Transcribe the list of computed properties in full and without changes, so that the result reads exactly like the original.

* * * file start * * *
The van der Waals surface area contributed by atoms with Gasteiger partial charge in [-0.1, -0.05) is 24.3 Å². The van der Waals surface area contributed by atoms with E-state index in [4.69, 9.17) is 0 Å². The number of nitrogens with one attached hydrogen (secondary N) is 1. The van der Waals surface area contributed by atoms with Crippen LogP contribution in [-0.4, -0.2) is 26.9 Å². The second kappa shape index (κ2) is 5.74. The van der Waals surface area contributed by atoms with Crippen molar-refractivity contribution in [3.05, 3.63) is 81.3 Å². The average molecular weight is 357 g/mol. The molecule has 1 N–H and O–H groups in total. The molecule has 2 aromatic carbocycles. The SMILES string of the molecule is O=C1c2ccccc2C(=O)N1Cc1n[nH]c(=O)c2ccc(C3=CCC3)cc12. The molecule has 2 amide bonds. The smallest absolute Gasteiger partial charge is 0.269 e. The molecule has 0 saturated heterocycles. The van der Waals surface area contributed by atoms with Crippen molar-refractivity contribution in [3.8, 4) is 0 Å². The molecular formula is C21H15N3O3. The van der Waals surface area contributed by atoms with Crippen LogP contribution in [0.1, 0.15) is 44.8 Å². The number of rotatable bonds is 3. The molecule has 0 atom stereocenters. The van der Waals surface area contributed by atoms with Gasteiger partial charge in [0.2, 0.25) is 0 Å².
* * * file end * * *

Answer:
The van der Waals surface area contributed by atoms with Gasteiger partial charge in [-0.1, -0.05) is 24.3 Å². The van der Waals surface area contributed by atoms with E-state index in [4.69, 9.17) is 0 Å². The number of nitrogens with one attached hydrogen (secondary N) is 1. The van der Waals surface area contributed by atoms with Crippen LogP contribution in [-0.4, -0.2) is 26.9 Å². The second kappa shape index (κ2) is 5.74. The van der Waals surface area contributed by atoms with Crippen molar-refractivity contribution in [3.05, 3.63) is 81.3 Å². The average molecular weight is 357 g/mol. The molecule has 1 N–H and O–H groups in total. The molecule has 2 aromatic carbocycles. The SMILES string of the molecule is O=C1c2ccccc2C(=O)N1Cc1n[nH]c(=O)c2ccc(C3=CCC3)cc12. The molecule has 2 amide bonds. The smallest absolute Gasteiger partial charge is 0.269 e. The molecule has 0 saturated heterocycles. The van der Waals surface area contributed by atoms with Crippen molar-refractivity contribution in [3.8, 4) is 0 Å². The molecular formula is C21H15N3O3. The van der Waals surface area contributed by atoms with Crippen LogP contribution in [0.1, 0.15) is 44.8 Å². The number of rotatable bonds is 3. The molecule has 0 atom stereocenters. The van der Waals surface area contributed by atoms with Gasteiger partial charge in [0.2, 0.25) is 0 Å².